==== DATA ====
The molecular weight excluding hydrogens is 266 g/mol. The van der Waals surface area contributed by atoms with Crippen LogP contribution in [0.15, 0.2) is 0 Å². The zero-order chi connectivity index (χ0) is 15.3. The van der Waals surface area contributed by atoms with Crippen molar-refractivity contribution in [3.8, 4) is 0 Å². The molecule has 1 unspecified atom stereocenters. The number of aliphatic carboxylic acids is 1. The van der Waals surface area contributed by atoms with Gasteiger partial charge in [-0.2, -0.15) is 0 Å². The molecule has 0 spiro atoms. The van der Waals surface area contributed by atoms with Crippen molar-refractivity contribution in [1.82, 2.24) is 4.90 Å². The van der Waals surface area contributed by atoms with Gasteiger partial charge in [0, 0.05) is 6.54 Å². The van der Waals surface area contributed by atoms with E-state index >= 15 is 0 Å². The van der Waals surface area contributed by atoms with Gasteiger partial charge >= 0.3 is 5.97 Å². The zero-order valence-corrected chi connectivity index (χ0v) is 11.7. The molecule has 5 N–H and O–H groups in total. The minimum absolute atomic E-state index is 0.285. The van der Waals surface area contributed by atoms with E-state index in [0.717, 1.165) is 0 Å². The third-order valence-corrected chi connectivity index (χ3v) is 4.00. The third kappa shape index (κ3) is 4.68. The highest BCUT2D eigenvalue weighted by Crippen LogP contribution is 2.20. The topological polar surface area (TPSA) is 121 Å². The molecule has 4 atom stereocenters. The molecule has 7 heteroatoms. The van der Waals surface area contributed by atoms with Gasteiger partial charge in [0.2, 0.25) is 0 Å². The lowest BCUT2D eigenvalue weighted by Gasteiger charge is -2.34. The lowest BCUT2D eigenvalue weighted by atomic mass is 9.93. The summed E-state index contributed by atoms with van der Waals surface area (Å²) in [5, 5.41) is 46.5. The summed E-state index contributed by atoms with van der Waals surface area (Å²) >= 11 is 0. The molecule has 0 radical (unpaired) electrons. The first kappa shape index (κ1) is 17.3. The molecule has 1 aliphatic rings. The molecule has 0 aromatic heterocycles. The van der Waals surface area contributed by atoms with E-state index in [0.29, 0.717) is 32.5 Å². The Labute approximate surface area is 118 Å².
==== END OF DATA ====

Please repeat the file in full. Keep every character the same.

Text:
The molecular weight excluding hydrogens is 266 g/mol. The van der Waals surface area contributed by atoms with Crippen LogP contribution in [0.15, 0.2) is 0 Å². The zero-order chi connectivity index (χ0) is 15.3. The van der Waals surface area contributed by atoms with Crippen molar-refractivity contribution in [3.8, 4) is 0 Å². The molecule has 1 unspecified atom stereocenters. The number of aliphatic carboxylic acids is 1. The van der Waals surface area contributed by atoms with Gasteiger partial charge in [-0.2, -0.15) is 0 Å². The molecule has 0 spiro atoms. The van der Waals surface area contributed by atoms with Crippen molar-refractivity contribution in [1.82, 2.24) is 4.90 Å². The van der Waals surface area contributed by atoms with Gasteiger partial charge in [0, 0.05) is 6.54 Å². The van der Waals surface area contributed by atoms with E-state index >= 15 is 0 Å². The van der Waals surface area contributed by atoms with Gasteiger partial charge >= 0.3 is 5.97 Å². The zero-order valence-corrected chi connectivity index (χ0v) is 11.7. The molecule has 5 N–H and O–H groups in total. The minimum absolute atomic E-state index is 0.285. The van der Waals surface area contributed by atoms with E-state index in [0.717, 1.165) is 0 Å². The third-order valence-corrected chi connectivity index (χ3v) is 4.00. The third kappa shape index (κ3) is 4.68. The highest BCUT2D eigenvalue weighted by Crippen LogP contribution is 2.20. The topological polar surface area (TPSA) is 121 Å². The molecule has 4 atom stereocenters. The molecule has 7 heteroatoms. The van der Waals surface area contributed by atoms with Gasteiger partial charge in [0.2, 0.25) is 0 Å². The lowest BCUT2D eigenvalue weighted by Gasteiger charge is -2.34. The lowest BCUT2D eigenvalue weighted by atomic mass is 9.93. The summed E-state index contributed by atoms with van der Waals surface area (Å²) in [5, 5.41) is 46.5. The summed E-state index contributed by atoms with van der Waals surface area (Å²) >= 11 is 0. The molecule has 0 radical (unpaired) electrons. The first kappa shape index (κ1) is 17.3. The molecule has 1 aliphatic rings. The molecule has 0 aromatic heterocycles. The van der Waals surface area contributed by atoms with E-state index in [0.29, 0.717) is 32.5 Å². The Labute approximate surface area is 118 Å².